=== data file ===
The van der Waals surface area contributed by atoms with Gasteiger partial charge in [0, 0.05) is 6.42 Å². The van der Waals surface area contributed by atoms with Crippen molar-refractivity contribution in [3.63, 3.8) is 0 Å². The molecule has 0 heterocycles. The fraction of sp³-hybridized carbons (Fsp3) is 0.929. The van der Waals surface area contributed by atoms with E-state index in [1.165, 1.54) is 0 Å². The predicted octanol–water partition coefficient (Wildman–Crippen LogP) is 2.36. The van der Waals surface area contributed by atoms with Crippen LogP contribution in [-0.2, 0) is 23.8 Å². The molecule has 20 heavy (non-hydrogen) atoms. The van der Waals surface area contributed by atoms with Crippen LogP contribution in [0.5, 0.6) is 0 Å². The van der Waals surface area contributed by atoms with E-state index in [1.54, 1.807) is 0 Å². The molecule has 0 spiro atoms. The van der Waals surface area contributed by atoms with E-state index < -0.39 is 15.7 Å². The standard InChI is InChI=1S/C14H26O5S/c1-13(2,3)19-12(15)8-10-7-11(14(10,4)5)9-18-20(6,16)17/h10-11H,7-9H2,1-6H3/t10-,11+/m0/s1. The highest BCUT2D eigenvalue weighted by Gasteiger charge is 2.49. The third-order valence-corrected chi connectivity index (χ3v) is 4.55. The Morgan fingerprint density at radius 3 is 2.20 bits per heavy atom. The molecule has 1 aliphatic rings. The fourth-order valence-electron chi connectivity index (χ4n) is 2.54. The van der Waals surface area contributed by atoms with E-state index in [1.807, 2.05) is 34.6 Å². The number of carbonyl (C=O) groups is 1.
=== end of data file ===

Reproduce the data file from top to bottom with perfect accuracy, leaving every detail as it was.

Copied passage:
The van der Waals surface area contributed by atoms with Gasteiger partial charge in [0, 0.05) is 6.42 Å². The van der Waals surface area contributed by atoms with Crippen molar-refractivity contribution in [3.63, 3.8) is 0 Å². The molecule has 0 heterocycles. The fraction of sp³-hybridized carbons (Fsp3) is 0.929. The van der Waals surface area contributed by atoms with E-state index in [1.165, 1.54) is 0 Å². The predicted octanol–water partition coefficient (Wildman–Crippen LogP) is 2.36. The van der Waals surface area contributed by atoms with Crippen LogP contribution in [-0.2, 0) is 23.8 Å². The molecule has 20 heavy (non-hydrogen) atoms. The van der Waals surface area contributed by atoms with Crippen LogP contribution in [0.5, 0.6) is 0 Å². The van der Waals surface area contributed by atoms with E-state index in [1.54, 1.807) is 0 Å². The molecule has 0 spiro atoms. The van der Waals surface area contributed by atoms with E-state index < -0.39 is 15.7 Å². The standard InChI is InChI=1S/C14H26O5S/c1-13(2,3)19-12(15)8-10-7-11(14(10,4)5)9-18-20(6,16)17/h10-11H,7-9H2,1-6H3/t10-,11+/m0/s1. The highest BCUT2D eigenvalue weighted by Gasteiger charge is 2.49. The third-order valence-corrected chi connectivity index (χ3v) is 4.55. The Morgan fingerprint density at radius 3 is 2.20 bits per heavy atom. The molecule has 1 aliphatic rings. The fourth-order valence-electron chi connectivity index (χ4n) is 2.54. The van der Waals surface area contributed by atoms with E-state index in [1.807, 2.05) is 34.6 Å². The number of carbonyl (C=O) groups is 1.